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March 05, 2013FULTON COUNTY, Ga. - On the eve of the March 1 "sequester" deadline, the Fulton School System was making no special accommodations for any cuts in federal funding for education in the current fiscal year. However, the impact of federal reductions could be felt in next year's school budget.
"Fulton County Schools will see no financial impact on March 1, but anticipates a change in some federal funding received for next school year [if sequestration does occur]," said Susan Hale, a spokeswoman for Fulton Schools. "[Federal reductions have] been anticipated and any proposed cuts to personnel or services funded by federal funding will be considered during the FY2014 budget planning process."
The FY2014 budget is currently under development and will go into effect on July 1.
Federal funding for the Fulton School System is a small part of the system's $1.3 billion dollar budget; comprising less than seven percent of the overall system budget. Federal funds are felt even less in the school's system's operating budget – the funds used in direct pupil instruction –making up less than one percent of the $800 million budget.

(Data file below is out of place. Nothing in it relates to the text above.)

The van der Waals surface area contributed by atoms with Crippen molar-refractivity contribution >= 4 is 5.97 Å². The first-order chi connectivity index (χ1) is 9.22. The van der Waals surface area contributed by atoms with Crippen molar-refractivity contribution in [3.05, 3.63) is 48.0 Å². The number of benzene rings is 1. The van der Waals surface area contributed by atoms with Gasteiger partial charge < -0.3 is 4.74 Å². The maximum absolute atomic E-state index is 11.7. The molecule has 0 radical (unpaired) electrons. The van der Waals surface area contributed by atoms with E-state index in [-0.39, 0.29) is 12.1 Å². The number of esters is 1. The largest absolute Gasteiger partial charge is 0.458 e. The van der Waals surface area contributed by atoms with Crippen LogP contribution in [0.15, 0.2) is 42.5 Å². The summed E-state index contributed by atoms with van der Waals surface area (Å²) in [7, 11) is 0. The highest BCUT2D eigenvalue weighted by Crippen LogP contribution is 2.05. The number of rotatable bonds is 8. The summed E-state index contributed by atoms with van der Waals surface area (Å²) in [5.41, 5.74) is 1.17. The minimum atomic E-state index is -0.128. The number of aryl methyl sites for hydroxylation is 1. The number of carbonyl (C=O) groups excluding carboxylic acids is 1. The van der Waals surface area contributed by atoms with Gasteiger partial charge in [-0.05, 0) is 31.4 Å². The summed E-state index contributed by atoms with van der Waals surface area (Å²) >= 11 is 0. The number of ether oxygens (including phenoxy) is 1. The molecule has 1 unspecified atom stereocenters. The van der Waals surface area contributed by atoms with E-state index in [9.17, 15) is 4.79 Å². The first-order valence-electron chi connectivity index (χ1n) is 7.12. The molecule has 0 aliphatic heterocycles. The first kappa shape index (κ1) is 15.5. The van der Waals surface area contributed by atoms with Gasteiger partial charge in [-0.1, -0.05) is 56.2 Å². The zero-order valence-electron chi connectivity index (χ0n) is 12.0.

However, federal funds are the primary source for several special programs that are funded nearly in whole by the $72 million received this year from the federal government. Those special programs include:
|What is 'sequestration'? |
Sequestration refers to the procedure put in place in 1985 to limit the U.S. Congress' ability to appropriate funds above the debt limits Congress puts in place. Under sequestration, an amount of money equal to the difference between the cap set in the budget and the amount actually appropriated is "sequestered" by the Treasury, and not handed over to the agencies to which it was originally appropriated by Congress. Until now, sequestration has never occurred, as Congress simply raises the spending cap.
Title 1 – Funds used by school districts to help disadvantaged children meet higher standards. In Fulton County, 56 of the system's 104 schools receive Title 1 funds, benefiting nearly 31,000 students.
Title II: Funds are used to advance teacher quality through professional learning, preparation, recruitment and retention as well as upgrading teachers' skills in science and math.
Title III: Funds are used to provide supplemental services to students who have English as a second language.
In addition, federal funding supplements state and local revenue for the Special Education program. This year federal funds for special education totaled $16 million.